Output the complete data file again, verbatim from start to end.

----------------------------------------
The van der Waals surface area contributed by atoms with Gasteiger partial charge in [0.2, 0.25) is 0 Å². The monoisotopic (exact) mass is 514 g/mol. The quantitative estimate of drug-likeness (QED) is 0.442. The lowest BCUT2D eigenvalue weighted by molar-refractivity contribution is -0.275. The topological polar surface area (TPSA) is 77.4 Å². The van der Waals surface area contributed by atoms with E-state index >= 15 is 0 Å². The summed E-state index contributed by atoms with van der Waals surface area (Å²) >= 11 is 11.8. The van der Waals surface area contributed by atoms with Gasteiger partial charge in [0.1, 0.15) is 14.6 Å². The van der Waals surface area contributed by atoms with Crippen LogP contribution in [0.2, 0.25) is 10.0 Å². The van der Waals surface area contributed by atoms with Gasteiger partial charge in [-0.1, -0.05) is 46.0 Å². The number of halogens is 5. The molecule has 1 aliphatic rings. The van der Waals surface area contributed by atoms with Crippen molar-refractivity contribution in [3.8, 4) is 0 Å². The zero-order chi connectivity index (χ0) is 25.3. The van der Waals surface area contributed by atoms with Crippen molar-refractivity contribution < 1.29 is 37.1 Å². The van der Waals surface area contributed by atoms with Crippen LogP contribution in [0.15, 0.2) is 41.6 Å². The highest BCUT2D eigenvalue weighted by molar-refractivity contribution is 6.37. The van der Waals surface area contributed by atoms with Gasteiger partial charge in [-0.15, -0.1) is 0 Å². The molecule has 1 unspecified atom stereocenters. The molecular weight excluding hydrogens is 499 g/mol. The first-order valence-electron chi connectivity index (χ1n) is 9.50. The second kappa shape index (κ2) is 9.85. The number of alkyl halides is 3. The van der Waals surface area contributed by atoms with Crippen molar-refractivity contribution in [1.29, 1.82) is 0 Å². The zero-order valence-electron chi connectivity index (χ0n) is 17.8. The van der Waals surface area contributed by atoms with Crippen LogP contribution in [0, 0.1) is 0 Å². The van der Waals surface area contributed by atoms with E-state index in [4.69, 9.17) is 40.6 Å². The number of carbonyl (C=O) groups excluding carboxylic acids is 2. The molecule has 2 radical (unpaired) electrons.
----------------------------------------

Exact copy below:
The van der Waals surface area contributed by atoms with Gasteiger partial charge in [0.2, 0.25) is 0 Å². The monoisotopic (exact) mass is 514 g/mol. The quantitative estimate of drug-likeness (QED) is 0.442. The lowest BCUT2D eigenvalue weighted by molar-refractivity contribution is -0.275. The topological polar surface area (TPSA) is 77.4 Å². The van der Waals surface area contributed by atoms with E-state index >= 15 is 0 Å². The summed E-state index contributed by atoms with van der Waals surface area (Å²) >= 11 is 11.8. The van der Waals surface area contributed by atoms with Gasteiger partial charge in [0.1, 0.15) is 14.6 Å². The van der Waals surface area contributed by atoms with Crippen LogP contribution in [0.2, 0.25) is 10.0 Å². The van der Waals surface area contributed by atoms with Gasteiger partial charge in [-0.1, -0.05) is 46.0 Å². The number of halogens is 5. The molecule has 1 aliphatic rings. The van der Waals surface area contributed by atoms with Crippen molar-refractivity contribution in [3.8, 4) is 0 Å². The zero-order chi connectivity index (χ0) is 25.3. The van der Waals surface area contributed by atoms with Crippen molar-refractivity contribution < 1.29 is 37.1 Å². The van der Waals surface area contributed by atoms with Crippen LogP contribution in [0.15, 0.2) is 41.6 Å². The highest BCUT2D eigenvalue weighted by molar-refractivity contribution is 6.37. The van der Waals surface area contributed by atoms with Gasteiger partial charge in [-0.15, -0.1) is 0 Å². The molecule has 1 unspecified atom stereocenters. The molecular weight excluding hydrogens is 499 g/mol. The first-order valence-electron chi connectivity index (χ1n) is 9.50. The second kappa shape index (κ2) is 9.85. The number of alkyl halides is 3. The van der Waals surface area contributed by atoms with Crippen molar-refractivity contribution in [1.29, 1.82) is 0 Å². The zero-order valence-electron chi connectivity index (χ0n) is 17.8. The van der Waals surface area contributed by atoms with Crippen LogP contribution in [0, 0.1) is 0 Å². The van der Waals surface area contributed by atoms with E-state index in [4.69, 9.17) is 40.6 Å². The number of carbonyl (C=O) groups excluding carboxylic acids is 2. The molecule has 2 radical (unpaired) electrons.